Canto IV of 'Childe Harold's Pilgrimage', by Byron:

Wordsworth's 'On the Extinction of the Venetian Republic, 1802:

and the aptly titled 'Venice' by Susan Mitchell:
[broken link]

Thanks to Ben Trovato , William C. Waterhouseand Lizard for suggesting these.

A Browning biography can be found accompanying 'The Patriot', archived at
poem #364

Another very famous Browning monologue is 'My Last Duchess', which you can
read at poem #364.

[Critical Assessment]

Few poets have suffered more than Browning from hostile incomprehension or
misplaced admiration, both arising very often from a failure to recognize the
predominantly dramatic nature of his work. The bulk of his writing before 1846
was for the theatre; thereafter his major poems showed his increasing mastery of
the dramatic monologue. This consists essentially of a narrative spoken by a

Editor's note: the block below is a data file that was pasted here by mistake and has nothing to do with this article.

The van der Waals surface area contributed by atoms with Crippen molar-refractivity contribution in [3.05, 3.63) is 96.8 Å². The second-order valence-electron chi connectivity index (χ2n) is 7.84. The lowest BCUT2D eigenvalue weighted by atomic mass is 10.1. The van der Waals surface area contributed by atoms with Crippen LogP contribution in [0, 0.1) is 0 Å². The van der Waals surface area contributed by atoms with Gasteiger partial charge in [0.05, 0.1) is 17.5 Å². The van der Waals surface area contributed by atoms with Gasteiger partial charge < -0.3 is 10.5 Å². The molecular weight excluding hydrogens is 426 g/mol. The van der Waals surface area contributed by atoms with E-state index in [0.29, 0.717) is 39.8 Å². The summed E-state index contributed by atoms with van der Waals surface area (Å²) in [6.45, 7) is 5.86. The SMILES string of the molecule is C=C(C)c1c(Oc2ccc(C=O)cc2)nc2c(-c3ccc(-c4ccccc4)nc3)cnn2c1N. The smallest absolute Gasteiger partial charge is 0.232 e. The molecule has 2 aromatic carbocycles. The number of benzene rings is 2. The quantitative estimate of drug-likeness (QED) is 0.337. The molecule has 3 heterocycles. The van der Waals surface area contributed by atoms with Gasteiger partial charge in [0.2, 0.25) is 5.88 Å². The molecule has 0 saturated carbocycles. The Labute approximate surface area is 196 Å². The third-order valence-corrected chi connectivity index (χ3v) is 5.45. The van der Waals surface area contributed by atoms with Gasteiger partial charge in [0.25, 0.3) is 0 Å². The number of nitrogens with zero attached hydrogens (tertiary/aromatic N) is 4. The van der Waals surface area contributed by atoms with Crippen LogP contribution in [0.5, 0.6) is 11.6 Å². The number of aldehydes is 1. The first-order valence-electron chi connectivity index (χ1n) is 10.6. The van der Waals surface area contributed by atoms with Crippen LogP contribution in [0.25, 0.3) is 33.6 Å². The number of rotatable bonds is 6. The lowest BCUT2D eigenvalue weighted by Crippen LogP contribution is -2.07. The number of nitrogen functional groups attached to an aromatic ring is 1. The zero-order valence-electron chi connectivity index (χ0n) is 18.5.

single character and amplified by his comments on his story and the
circumstances in which he is speaking. From his own knowledge of the historical
or other events described, or else by inference from the poem itself, the reader
is eventually enabled to assess the intelligence and honesty of the narrator and
the value of the views he expresses. This type of dramatic monologue, since it
depends on the unconscious provision by the speaker of the evidence by which the
reader is to judge him, is eminently suitable for the ironist. Browning's
fondness for this form has, however, encouraged the two most common
misconceptions of the nature of his poetry--that it is deliberately obscure and
that its basic "message" is a facile optimism. Neither of these criticisms is
groundless; both are incomplete.

Browning is not always difficult. In many poems, especially short lyrics, he
achieves effects of obvious felicity. Nevertheless, his superficial
difficulties, which prevent an easy understanding of the sense of a passage, are
evident enough: his attempts to convey the broken and irregular rhythms of
speech make it almost impossible to read the verse quickly; his elliptical
syntax sometimes disconcerts and confuses the reader but can be mastered with
little effort; certain poems, such as Sordello or "Old Pictures in Florence,"